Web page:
To get soybean oil, soy beans are grind, heated and treated with chemicals to extract the oil from the beans. This results in a mixed mass, which already has lost all the vitamins and antioxidants who were present in the crude soy beans. This mass is put in an centrifuge to separate the oil from the sludge. This sludge, basically a waste product of oil production is used to get soy lecithin. In further production this sludge is bleached and packed with additives to get the suitable consistency of lecithin. The produced lecithin contains all the pesticides the soy was treated with as well as part of the chemicals used during production of soy lecithin.


In theory during  lecithin production all soy proteins should be removed form soy lecithin. The fact is that no production process has achieved this jet and there are always small amounts of soy protein in soy lecithin left. This is bad news for people with soy allergies since people with severe allergies to soy can have allergic reaction to soy lecithin as well.


Most soy for lecithin production is genetically modified. If you don’t want to eat GMO soy lecithin look out for “organic soy lecithin” on your food labels. The concern here lies in the fact that genetically modified food has been linked to soil pollution, environment endangering  and unknown effects long term consumption of genetically modified food has on human health.


Soy is well known to absorb pesticides and aluminum from the environment. GM soy has even higher herbicide residues than non GM soy. Glyphosate is the active ingredient in roundup herbicides used in GM soy and is known to disrupt estrogen balance in the female body.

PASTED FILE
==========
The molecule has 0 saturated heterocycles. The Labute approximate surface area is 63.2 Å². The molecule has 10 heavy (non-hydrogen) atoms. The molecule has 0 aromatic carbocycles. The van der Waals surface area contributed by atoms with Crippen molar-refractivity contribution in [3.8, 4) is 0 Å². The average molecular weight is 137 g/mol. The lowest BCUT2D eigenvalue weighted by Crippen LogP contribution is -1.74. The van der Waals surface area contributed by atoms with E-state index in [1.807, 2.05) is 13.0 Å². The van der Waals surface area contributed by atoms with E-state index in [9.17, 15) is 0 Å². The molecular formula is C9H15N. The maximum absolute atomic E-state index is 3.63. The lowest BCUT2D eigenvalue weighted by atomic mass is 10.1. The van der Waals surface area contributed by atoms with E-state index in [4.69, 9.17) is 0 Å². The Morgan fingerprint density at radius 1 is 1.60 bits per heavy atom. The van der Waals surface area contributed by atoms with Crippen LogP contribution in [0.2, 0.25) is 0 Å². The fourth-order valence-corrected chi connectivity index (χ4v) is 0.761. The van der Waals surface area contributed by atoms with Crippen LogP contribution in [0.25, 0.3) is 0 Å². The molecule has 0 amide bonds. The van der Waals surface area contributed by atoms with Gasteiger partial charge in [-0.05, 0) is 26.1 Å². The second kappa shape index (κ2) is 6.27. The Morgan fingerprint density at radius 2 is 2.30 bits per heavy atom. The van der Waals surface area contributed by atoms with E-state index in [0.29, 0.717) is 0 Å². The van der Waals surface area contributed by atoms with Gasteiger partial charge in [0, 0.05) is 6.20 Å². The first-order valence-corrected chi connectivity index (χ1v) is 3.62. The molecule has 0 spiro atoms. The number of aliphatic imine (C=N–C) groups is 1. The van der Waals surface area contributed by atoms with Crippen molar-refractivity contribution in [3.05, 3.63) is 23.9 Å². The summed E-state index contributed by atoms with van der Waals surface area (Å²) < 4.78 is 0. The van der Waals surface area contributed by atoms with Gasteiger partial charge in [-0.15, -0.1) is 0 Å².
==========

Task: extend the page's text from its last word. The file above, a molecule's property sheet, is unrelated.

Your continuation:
Part of those pesticides end up in soy lecithin e.g. in our food. That’s a bad thing.  The fact that we are surrounded by pesticides through other foods and the environment doesn’t make me feel better about the fact that soy lecithin has pesticides as well.


Soy lecithin contains phytoestrogens as do soy beans and other soy products. Phytoestrogens afftect estrogen levels in men and women. Phytoestrogens in small amounts (e.g. about 1/2 cup of soy milk a day) have been shown to significantly reduce sperm count with men.

Phytoestrogens are best avoided by people with fertility and cancer problems.

The most common companions of soy lecithin

Although the above mentioned dangers of soy lecithin are alarming we should not forget that soy lecithin is only present in small amounts in food products. Usually soy lecithin makes up to 1% of processed foods. Maybe the real danger of soy lecithin lies not within itself but within his most common companions. It’s a fact that soy lecithin is mostly used in processed food. Because a diet high in processed food is not only high in soy lecithin but also high in the following ingredients:

  • High fructose corn syrup
  • Trans-fats
  • White flour
  • Sugar
  • Salt

None of these ingredients makes a healthy basis for a balanced diet. So the real question shouldn’t be how much soy lecithin do we consume but how much processed industrial food do we consume?

Should we avoid soy lecithin?

Good luck trying. As I mentioned before soy lecithin is in almost every processed food. Soy lecithin isn’t the most healthy ingredient you can put in your food but if we are eating a balanced diet full of fresh vegetables, fruit and proteins the occasional processed food won’t hurt us. People who should really avoid soy lecithin are people highly allergic to soy and people concerned about the GMO use of soy.

Photo credit: Groceries in transit by Matt MacGillivray